In general, the above described techniques are limited by the relatively low thermal and electrical conductivity of the bulk formations of interest. While individual conductive paths through the formations can be established, heat does not radiate at useful rates from these paths, and efficient heating of the overall bulk is difficult to achieve.
A further proposed electrical in situ approach would employ a set of arrays of dipole antennas located in a plastic or other dielectric casing in a formation, such as a tar sand formation. A VHF or UHF power source would energize the antennas and cause radiating fields to be emitted therefrom. However, at these frequencies, and considering the electrical properties of the formations, the field intensity drops rapidly as a function of distance away from the antennas. Therefore, once again, non-uniform heating would result in the need for inefficient overheating of portions of the formations in order to obtain at least minimum average heating of the bulk of the formations.
A still further proposed scheme would utilize in situ electrical induction heating of formations. Again, the inherent (although limited) conduction ability of the formations is relied upon. In particular, secondary induction heating currents are induced in the formations by forming an underground toroidal induction coil and passing electrical current through the turns of the coil. The underground toroid is formed by drilling vertical and horizontal boreholes and conductors are threaded through the boreholes to form the turns of the toroid. It has been noted, however, that as the formations are heated and water vapors are removed from it, the formations become more resistive, and greater currents are required to provide the desired heating.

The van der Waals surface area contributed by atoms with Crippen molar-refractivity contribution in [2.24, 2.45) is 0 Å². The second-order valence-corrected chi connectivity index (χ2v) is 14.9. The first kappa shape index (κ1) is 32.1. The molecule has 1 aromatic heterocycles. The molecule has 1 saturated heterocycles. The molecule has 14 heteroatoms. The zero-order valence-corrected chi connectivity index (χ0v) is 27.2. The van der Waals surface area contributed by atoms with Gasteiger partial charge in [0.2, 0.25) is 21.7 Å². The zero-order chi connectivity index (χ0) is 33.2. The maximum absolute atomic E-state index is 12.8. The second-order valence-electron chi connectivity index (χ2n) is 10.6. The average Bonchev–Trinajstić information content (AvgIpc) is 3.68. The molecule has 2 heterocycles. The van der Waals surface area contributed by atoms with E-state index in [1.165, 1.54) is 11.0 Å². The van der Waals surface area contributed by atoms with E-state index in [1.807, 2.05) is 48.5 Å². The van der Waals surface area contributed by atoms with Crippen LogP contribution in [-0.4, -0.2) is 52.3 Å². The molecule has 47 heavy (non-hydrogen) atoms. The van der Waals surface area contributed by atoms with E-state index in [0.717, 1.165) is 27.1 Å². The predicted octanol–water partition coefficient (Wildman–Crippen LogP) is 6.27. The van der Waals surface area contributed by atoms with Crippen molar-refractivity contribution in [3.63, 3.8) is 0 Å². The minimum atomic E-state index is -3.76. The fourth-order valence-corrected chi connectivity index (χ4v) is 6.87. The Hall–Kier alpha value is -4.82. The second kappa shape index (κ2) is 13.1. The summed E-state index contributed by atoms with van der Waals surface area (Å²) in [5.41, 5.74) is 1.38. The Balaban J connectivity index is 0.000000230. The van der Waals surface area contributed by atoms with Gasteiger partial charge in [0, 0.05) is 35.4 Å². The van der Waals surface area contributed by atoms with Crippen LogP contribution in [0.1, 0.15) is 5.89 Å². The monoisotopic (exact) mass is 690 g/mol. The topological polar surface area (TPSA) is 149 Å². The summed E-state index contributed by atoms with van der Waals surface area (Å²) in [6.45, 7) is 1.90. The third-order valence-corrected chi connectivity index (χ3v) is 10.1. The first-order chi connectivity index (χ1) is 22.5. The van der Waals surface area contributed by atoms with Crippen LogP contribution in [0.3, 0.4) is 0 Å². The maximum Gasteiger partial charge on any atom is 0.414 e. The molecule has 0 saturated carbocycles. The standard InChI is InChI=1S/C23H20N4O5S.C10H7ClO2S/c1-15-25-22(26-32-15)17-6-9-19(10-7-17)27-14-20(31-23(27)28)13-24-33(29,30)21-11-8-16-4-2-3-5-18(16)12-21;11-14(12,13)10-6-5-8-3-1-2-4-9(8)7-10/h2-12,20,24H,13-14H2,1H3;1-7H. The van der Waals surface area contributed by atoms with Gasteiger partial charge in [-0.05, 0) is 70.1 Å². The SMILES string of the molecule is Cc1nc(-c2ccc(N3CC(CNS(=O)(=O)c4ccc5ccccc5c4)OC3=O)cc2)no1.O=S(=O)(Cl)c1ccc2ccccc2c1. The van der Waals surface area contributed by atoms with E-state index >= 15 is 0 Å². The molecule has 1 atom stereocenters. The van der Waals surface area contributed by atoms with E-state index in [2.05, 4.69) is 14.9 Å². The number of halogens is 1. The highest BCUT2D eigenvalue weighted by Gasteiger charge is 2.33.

The above described techniques are limited by either or both of the relatively low thermal and electrical conductivity of the bulk formations of interest. Electrical techniques utilized for injecting heat energy into the formations have suffered from limitations given rise to by the relatively low electrical conductivity of the bulk formations. In situ electrical techniques appear well capable of injecting heat energy into the formations along individual conductive paths or around individual electrodes, but this leads to non-uniform heating of the bulk formations. The relatively low thermal conductivity of the formations then comes into play as a limiting factor in attaining a relatively uniformly heated bulk volume. The inefficiencies resulting from non-uniform heating have tended to render existing techniques slow and inefficient.
It is an object of the present invention to provide in situ heat processing of hydrocarbonaceous earth formations utilizing electrical excitation means, in such a manner that substantially uniform heating of a particular bulk volume of the formations is efficiently achieved.
Further objects of the present invention are to provide a system and method for efficiently heat processing relatively large blocks of hydrocarbonaceous earth formations with a minimum of adverse environmental impact and for yielding a high net energy ratio of energy recovered to energy expended.